Mitigating Greenhouse Gas Emissions from Tropical Agriculture: Scope and Research Priorities; R. Wassmann, P.L.G. Vlek.
Methane and Nitrogen Oxide Fluxes in Tropical Agricultural Soils: Sources, Sinks and Mechanisms; A. Mosier, et al.
Greenhouse Gas Fluxes in Tropical and Temperate Agriculture: the Need for a Full-Cost Accounting of Global Warming Potentials; G.P. Robertson, P.R. Grace.
Mitigating Greenhouse Gas Emissions from Rice-Wheat Cropping Systems in Asia; R. Wassmann, et al.
Is It Possible to Mitigate Greenhouse Gas Emissions in Pastoral Ecosystems of the Tropics? R.S. Reid, et al.
Implications of Land Use Change to Introduced Pastures on Carbon Stocks in the Central Lowlands of Tropical South America; M.J. Fisher, R.J. Thomas.
Estimation of Soil Carbon Gains upon Improved Management within Croplands and Grasslands of Africa; N.H. Batjes.
Mitigating GHG Emissions in the Humid Tropics: Case Studies from the Alternative to Slash-and-Burn Program (ASB); C. Palm, et al.
An Amazon Perspective on the Forest-Climate Connection: Opportunity for Climate Mitigation, Conservation and Development? G. Carvalho, et al.
Soil Respiration and Carbon Storage of an Acrisol under Forest and Different Cultivations in Rio de Janeiro State, Brazil; J.E.L. Maddock, et al.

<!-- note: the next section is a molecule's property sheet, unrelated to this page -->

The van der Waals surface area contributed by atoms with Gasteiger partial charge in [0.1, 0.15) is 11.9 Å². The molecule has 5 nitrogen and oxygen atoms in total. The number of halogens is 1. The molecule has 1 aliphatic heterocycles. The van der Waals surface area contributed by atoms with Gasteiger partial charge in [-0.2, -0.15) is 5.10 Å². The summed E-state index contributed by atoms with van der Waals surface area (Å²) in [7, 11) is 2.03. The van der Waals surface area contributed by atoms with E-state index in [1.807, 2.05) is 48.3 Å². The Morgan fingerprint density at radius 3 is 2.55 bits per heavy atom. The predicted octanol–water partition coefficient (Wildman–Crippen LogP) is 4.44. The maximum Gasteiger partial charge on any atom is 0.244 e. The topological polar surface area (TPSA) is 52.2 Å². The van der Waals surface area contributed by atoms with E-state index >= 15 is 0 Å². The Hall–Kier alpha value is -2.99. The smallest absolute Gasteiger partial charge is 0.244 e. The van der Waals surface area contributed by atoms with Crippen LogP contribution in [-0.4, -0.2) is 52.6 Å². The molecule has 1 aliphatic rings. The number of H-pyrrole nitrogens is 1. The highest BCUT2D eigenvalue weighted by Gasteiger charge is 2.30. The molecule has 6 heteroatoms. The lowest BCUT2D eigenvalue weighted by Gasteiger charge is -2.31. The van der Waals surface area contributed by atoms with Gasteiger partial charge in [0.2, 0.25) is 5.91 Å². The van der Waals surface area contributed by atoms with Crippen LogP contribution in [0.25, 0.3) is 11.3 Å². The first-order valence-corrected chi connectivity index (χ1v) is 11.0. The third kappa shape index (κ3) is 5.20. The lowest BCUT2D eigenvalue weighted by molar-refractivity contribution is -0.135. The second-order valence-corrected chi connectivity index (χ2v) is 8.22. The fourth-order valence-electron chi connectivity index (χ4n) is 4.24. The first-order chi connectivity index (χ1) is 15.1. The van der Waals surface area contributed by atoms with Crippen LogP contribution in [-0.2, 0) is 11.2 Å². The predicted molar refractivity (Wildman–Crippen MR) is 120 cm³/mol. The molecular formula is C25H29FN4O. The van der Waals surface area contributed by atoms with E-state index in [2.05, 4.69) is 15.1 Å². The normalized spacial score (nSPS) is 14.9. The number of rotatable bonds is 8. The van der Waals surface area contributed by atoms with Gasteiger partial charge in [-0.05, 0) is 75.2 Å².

The Clean Development Mechanism: Making it Operational; M. Mendis, K. Openshaw. Energy Use and CO2 Production in Tropical Agriculture and Means and Strategies for Reduction or Mitigation; P.L.G. Vlek, et al.
GHG Mitigation Potential and Cost in Tropical Forestry - Relative Role for Agroforestry; W.R. Makundi, J.A. Sathaye.
Climate Variability and Deforestation-Reforestation Dynamics in the Philippines; T.B. Moya, B.S. Malayang III.
Production from tropical agricultural systems will need to increase to satisfy the rising food demand of an increasing population coupled with changes in consumption patterns. At the same time, the agricultural sector is a significant source of greenhouse gases (GHG) in many developing countries, which can be attributed mainly to land-use change and methane emissions from rice and livestock. But how can we reconcile less GHG emissions from tropical agricultural systems while increasing productivity?
Due to the interactive nature of these issues, this book is compiled of articles on natural resource management, as well as the socio-economic aspects of GHG mitigation. The scope of mitigation options in tropical agriculture is discussed for three different activities: (a) agroforestry; (b) rice-based production systems; (c) pasture/animal husbandry.
Agronomic solutions alone will not be sufficient, as the institutional and economic frameworks within which farmers operate dictate whether a recommended agronomic management practice is acceptable. The prevention of deforestation, and the re-forestation of degraded land, could become key elements to national climate protection programs of some developing countries. Alternative management practices in rice-based and pasture systems may offer win-win options to reduce emissions and improve resource-use efficiencies.